Tindall concludes that the Progressives’ reforms served the goals of the Bourbon elite. Education would bring an orderly, prosperous civilization. Disfranchisement would eliminate from the electorate undesirables whatever their color. Thus “good government. . . by the better class” would prevail. The new policies of voter registration were consistent with the Progressive urge to rationalize procedures. As Raymond H. Pulley has demonstrated for Virginia, “the consequence of disfranchisement” was “to stabilize and secure the Solid South.” Yet this one-party system led to a fragmentation of the political process into factions. Such a factional system generally rewards elites.
The traditional structure of Southern politics continued intact until the national Democratic Party adopted the political necessities of the New Deal. Since the 1930’s many of the old landmarks have fallen, e. g., one-party politics and Jim Crow system of race relations. Tindall sees the rise of a two-party system in the South as indicative of “a more structured framework than in the past.” Greater participation and vigorous party competition seem to open Southern politics to a new range of possibilities. “No doubt,” Tindall concludes, “there will be some surprises ahead. One of them may be the persistence of tradition . . . of the old sense of community if not of the old habits of deference.”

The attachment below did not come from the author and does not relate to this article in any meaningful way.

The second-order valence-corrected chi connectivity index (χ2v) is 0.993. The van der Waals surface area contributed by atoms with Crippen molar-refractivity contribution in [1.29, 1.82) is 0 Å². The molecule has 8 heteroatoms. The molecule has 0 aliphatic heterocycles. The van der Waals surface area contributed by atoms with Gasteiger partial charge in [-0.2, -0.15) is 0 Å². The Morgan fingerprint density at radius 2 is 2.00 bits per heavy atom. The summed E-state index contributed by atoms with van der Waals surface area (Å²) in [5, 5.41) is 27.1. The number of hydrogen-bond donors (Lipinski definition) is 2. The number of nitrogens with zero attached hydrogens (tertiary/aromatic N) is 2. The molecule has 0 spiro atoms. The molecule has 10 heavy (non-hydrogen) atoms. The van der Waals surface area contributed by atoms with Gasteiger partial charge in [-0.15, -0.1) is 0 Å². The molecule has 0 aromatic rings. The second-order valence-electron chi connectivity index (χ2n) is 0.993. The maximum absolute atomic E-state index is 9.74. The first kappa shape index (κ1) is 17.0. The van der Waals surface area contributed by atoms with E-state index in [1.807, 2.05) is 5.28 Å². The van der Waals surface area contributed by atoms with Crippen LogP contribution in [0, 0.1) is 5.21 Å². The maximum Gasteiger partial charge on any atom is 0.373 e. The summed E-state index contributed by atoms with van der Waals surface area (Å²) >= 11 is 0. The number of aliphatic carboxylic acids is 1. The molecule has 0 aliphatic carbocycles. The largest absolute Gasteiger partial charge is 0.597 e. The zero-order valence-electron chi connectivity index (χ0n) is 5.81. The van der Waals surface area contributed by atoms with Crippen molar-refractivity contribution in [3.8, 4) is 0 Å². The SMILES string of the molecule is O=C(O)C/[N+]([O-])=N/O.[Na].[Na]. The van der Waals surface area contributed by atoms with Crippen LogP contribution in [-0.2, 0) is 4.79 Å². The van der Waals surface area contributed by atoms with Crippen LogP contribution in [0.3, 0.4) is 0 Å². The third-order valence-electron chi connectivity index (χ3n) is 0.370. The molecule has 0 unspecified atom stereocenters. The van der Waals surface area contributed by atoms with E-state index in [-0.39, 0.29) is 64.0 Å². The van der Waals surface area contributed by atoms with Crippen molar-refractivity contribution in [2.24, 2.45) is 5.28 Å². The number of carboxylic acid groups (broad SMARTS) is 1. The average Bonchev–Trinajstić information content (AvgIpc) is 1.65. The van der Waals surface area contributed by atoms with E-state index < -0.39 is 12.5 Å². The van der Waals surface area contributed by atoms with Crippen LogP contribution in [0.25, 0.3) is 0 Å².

“The Persistent Tradition in New South Politics” is another valuable contribution to Southern history by Professor Tindall. His incisive analysis will surely lead to other interpretations and much debate. However, he has ably accomplished the task of the historian: to render the past more intelligible.